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Out on a Limb Walk raises $20,000 for kids missing limbs

David Gelvand, 16, of Weston, Conn., seen at

David Gelvand, 16, of Weston, Conn., seen at the second annual "Out on a Limb" Walkathon in Long Beach on Sunday, Aug. 23, 2015. David was born with a compromised left leg that was eventually amputated. He is now a mentor at Camp No Limits in Maine. Photo Credit: Steven Sunshine

Long Beach's boardwalk is usually dominated by beachgoers casually strolling and cycling, but Sunday afternoon, hundreds gathered to walk for a cause.

The second annual Out on a Limb Walk brought out a crowd of friends, family, campers and counselors to raise money for Camp No Limits, a summer program for children with amputated limbs and their families. Sunday's walk raised more than $20,000, sponsors said. Last year, about $18,000 was raised.

The event's founder, Robert Schulman, a prosthetist at Ozone Park-based Allied Orthopedics Prosthetics Rehab Center, one of the co-sponsors, said he hoped to raise about $20,000, with all proceeds benefiting the camp. The event was co-hosted by Grandell Rehabilitation & Nursing Center in Long Beach, which has a dedicated amputee prosthetic rehab program.

Schulman founded the walk to help raise awareness about youth with limb loss and to help build morale for the community.

"At camp, kids can be around their peers," he said. "They can see that there are people just like them."

Camp No Limits, which began in 2004 with four campers, now has 10 locations across the country and hundreds of attendees. In some ways, it's a typical summer camp with icebreakers and water sports. But here, both children and their families are invited for four- to five-day sessions.

The camp's broader goal is to "educate, empower, and support" young people to develop an independent lifestyle, executive director Mary Leighton said to the crowd Sunday.

Many campers and their families were present, clad in pastel blue camp T-shirts and running shoes. The group was in high spirits, dancing the electric slide and enjoying the weather.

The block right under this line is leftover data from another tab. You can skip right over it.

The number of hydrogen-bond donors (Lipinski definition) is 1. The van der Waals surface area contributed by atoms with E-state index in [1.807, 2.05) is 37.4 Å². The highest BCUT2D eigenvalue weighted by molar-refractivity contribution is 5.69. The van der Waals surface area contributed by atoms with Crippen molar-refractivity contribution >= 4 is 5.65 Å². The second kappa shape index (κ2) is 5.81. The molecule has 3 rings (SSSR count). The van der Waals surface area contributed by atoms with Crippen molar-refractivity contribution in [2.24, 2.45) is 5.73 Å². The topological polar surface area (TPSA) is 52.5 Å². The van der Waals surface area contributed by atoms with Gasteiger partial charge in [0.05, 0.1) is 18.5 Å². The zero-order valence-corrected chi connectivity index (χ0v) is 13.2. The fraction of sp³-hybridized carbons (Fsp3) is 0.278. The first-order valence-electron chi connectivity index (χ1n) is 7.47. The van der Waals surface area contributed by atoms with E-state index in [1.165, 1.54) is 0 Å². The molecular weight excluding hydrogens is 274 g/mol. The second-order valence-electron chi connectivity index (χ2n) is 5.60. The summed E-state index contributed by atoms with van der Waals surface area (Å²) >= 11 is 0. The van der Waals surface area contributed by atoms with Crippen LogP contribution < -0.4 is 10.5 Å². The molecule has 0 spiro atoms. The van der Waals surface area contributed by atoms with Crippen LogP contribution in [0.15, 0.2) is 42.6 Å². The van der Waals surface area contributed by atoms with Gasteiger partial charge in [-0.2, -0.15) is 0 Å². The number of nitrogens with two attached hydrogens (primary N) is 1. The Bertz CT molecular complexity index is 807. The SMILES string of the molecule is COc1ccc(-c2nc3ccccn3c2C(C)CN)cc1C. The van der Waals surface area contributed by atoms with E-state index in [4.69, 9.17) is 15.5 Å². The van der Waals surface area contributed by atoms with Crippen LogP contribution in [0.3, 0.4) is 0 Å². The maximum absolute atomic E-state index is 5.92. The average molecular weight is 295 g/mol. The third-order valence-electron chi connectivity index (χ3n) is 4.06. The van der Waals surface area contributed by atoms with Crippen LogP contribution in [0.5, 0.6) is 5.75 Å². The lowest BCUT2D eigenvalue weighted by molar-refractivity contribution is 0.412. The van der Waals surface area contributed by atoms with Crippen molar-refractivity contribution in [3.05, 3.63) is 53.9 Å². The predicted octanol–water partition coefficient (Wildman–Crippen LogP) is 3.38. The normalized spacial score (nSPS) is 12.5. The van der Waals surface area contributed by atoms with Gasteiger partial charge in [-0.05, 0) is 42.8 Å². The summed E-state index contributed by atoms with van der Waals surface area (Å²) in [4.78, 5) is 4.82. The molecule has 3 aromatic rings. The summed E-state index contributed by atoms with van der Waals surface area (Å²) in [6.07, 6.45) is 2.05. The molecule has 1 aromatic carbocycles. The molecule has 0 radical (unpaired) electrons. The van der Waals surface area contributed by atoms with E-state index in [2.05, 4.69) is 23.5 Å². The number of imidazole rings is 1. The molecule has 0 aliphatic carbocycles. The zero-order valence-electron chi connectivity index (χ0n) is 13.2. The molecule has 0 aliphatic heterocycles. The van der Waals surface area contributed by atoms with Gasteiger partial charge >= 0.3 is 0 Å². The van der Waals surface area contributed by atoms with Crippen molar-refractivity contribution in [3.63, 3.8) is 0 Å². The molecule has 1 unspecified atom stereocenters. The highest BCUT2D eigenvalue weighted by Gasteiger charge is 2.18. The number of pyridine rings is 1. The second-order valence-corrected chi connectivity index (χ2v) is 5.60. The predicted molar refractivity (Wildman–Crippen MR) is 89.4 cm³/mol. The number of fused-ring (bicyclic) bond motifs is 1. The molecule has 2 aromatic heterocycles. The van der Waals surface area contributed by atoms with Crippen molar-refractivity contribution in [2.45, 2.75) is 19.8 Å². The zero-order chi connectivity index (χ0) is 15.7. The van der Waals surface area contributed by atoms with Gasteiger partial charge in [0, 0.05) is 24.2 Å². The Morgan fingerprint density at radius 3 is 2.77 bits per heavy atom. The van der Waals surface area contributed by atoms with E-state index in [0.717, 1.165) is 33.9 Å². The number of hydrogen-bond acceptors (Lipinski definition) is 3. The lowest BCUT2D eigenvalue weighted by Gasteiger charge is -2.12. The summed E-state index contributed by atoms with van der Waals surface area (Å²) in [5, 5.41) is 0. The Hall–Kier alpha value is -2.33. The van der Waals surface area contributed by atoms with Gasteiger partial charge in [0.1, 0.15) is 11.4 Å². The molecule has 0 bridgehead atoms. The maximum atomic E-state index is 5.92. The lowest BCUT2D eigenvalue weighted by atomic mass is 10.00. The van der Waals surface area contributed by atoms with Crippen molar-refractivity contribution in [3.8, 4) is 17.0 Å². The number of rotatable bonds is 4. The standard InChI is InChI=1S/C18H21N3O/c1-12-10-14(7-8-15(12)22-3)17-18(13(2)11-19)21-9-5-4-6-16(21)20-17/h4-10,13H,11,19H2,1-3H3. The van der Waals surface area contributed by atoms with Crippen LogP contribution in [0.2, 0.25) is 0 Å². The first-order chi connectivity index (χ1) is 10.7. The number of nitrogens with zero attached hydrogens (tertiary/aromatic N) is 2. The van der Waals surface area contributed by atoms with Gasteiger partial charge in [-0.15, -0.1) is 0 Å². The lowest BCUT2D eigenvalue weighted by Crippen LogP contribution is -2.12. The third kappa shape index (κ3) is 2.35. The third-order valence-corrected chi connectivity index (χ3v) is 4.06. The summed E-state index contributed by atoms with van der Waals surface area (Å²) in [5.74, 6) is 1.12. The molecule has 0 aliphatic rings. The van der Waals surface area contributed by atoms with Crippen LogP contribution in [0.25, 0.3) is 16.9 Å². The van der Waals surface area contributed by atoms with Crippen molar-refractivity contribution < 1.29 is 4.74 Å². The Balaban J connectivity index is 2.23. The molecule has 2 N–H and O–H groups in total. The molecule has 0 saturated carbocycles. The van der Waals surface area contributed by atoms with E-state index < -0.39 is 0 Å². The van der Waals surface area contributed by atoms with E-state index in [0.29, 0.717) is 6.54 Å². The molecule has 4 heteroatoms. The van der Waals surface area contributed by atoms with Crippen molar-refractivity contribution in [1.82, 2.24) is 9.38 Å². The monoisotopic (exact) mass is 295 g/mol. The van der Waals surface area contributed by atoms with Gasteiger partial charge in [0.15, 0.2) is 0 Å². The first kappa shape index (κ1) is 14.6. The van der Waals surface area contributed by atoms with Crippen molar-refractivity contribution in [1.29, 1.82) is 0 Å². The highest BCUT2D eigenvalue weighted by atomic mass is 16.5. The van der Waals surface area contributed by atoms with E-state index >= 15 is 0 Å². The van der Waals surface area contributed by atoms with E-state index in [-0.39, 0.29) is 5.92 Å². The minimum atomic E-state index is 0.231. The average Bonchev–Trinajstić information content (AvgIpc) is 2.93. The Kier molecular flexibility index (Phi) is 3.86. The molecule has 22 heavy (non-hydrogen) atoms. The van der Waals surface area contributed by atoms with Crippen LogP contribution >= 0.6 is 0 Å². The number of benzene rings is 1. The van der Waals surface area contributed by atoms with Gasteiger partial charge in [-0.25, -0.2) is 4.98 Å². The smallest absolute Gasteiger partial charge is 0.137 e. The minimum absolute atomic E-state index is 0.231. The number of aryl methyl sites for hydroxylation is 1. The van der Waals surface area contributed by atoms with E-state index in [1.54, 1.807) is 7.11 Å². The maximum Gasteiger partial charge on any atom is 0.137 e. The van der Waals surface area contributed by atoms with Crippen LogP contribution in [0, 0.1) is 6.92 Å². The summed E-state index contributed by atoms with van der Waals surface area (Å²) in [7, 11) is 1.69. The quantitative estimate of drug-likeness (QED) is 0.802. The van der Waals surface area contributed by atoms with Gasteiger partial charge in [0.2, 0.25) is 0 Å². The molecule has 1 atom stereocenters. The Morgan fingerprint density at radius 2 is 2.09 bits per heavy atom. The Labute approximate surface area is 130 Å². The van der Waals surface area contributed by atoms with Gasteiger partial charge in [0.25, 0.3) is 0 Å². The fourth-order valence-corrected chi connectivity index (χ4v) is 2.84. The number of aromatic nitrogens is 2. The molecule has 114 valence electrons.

Joshua Kennison, 25, traveled from Maine for the event. Kennison, who was born with partial arms and legs, has been involved with the camp for more than a decade, and now is an adult mentor.

"When I was a kid, I didn't have this. There was no one I could really look up to and learn from," Kennison said. "So now, I want to help kids and have them learn from me."

Irene Roddenberry, 51, of Uniondale, said she was thankful that there is a dedicated camp for children with limb loss. "Everyone battles something in their life and children have enough to go through," she added.

As the walk neared its end, 10-year-old Eric Flynn of Maryland zoomed past the finish line on his scooter. He's been a camper for four years and said his favorite part was doing new activities like obstacle courses. Before Camp No Limits, he'd never been to summer camp

His mother, Darnell Flynn, looked on as he took off on his scooter. "I think he's doing pretty good for losing his legs," she said. "They don't let anything stop him. He's always got a smile on his face."

She credits camp for showing him that there are other children like him and for teaching him to adapt to losing both legs, a casualty of a strep infection five years ago.

One day, she hopes he can play sports.

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